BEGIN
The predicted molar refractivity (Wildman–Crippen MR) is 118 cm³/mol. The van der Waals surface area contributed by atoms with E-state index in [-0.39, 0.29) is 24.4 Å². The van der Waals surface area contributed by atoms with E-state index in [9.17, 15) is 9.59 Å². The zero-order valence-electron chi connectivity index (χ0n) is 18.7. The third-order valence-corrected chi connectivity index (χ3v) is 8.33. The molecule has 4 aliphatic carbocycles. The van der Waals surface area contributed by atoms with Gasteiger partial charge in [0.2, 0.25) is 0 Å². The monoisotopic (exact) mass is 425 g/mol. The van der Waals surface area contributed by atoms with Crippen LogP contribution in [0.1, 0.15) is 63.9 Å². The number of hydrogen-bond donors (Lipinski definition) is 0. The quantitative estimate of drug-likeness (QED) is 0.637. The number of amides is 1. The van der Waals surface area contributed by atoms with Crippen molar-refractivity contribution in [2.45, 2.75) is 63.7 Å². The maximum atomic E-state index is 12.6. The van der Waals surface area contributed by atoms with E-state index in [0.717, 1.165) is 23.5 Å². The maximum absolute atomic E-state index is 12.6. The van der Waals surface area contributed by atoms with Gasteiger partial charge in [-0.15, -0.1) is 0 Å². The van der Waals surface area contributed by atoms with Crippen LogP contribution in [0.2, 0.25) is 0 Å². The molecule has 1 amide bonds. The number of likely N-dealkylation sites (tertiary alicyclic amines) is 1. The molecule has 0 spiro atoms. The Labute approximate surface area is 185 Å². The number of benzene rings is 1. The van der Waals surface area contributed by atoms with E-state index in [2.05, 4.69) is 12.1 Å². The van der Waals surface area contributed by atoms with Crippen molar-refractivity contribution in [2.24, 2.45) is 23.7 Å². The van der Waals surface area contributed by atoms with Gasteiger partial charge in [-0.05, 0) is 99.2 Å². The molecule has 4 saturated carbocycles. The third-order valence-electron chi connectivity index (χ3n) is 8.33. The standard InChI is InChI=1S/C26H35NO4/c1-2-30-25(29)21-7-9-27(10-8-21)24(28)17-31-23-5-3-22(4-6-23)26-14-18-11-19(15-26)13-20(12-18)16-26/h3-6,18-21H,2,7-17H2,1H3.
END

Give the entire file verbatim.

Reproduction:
The predicted molar refractivity (Wildman–Crippen MR) is 118 cm³/mol. The van der Waals surface area contributed by atoms with E-state index in [-0.39, 0.29) is 24.4 Å². The van der Waals surface area contributed by atoms with E-state index in [9.17, 15) is 9.59 Å². The zero-order valence-electron chi connectivity index (χ0n) is 18.7. The third-order valence-corrected chi connectivity index (χ3v) is 8.33. The molecule has 4 aliphatic carbocycles. The van der Waals surface area contributed by atoms with Gasteiger partial charge in [0.2, 0.25) is 0 Å². The monoisotopic (exact) mass is 425 g/mol. The van der Waals surface area contributed by atoms with Crippen LogP contribution in [0.1, 0.15) is 63.9 Å². The number of hydrogen-bond donors (Lipinski definition) is 0. The quantitative estimate of drug-likeness (QED) is 0.637. The number of amides is 1. The van der Waals surface area contributed by atoms with Crippen molar-refractivity contribution in [2.45, 2.75) is 63.7 Å². The maximum atomic E-state index is 12.6. The van der Waals surface area contributed by atoms with E-state index in [0.717, 1.165) is 23.5 Å². The maximum absolute atomic E-state index is 12.6. The van der Waals surface area contributed by atoms with Gasteiger partial charge in [-0.15, -0.1) is 0 Å². The van der Waals surface area contributed by atoms with Crippen LogP contribution in [0.2, 0.25) is 0 Å². The molecule has 1 amide bonds. The number of likely N-dealkylation sites (tertiary alicyclic amines) is 1. The molecule has 0 spiro atoms. The Labute approximate surface area is 185 Å². The number of benzene rings is 1. The van der Waals surface area contributed by atoms with E-state index in [2.05, 4.69) is 12.1 Å². The van der Waals surface area contributed by atoms with Crippen molar-refractivity contribution in [2.24, 2.45) is 23.7 Å². The van der Waals surface area contributed by atoms with Gasteiger partial charge in [-0.05, 0) is 99.2 Å². The molecule has 4 saturated carbocycles. The third-order valence-electron chi connectivity index (χ3n) is 8.33. The standard InChI is InChI=1S/C26H35NO4/c1-2-30-25(29)21-7-9-27(10-8-21)24(28)17-31-23-5-3-22(4-6-23)26-14-18-11-19(15-26)13-20(12-18)16-26/h3-6,18-21H,2,7-17H2,1H3.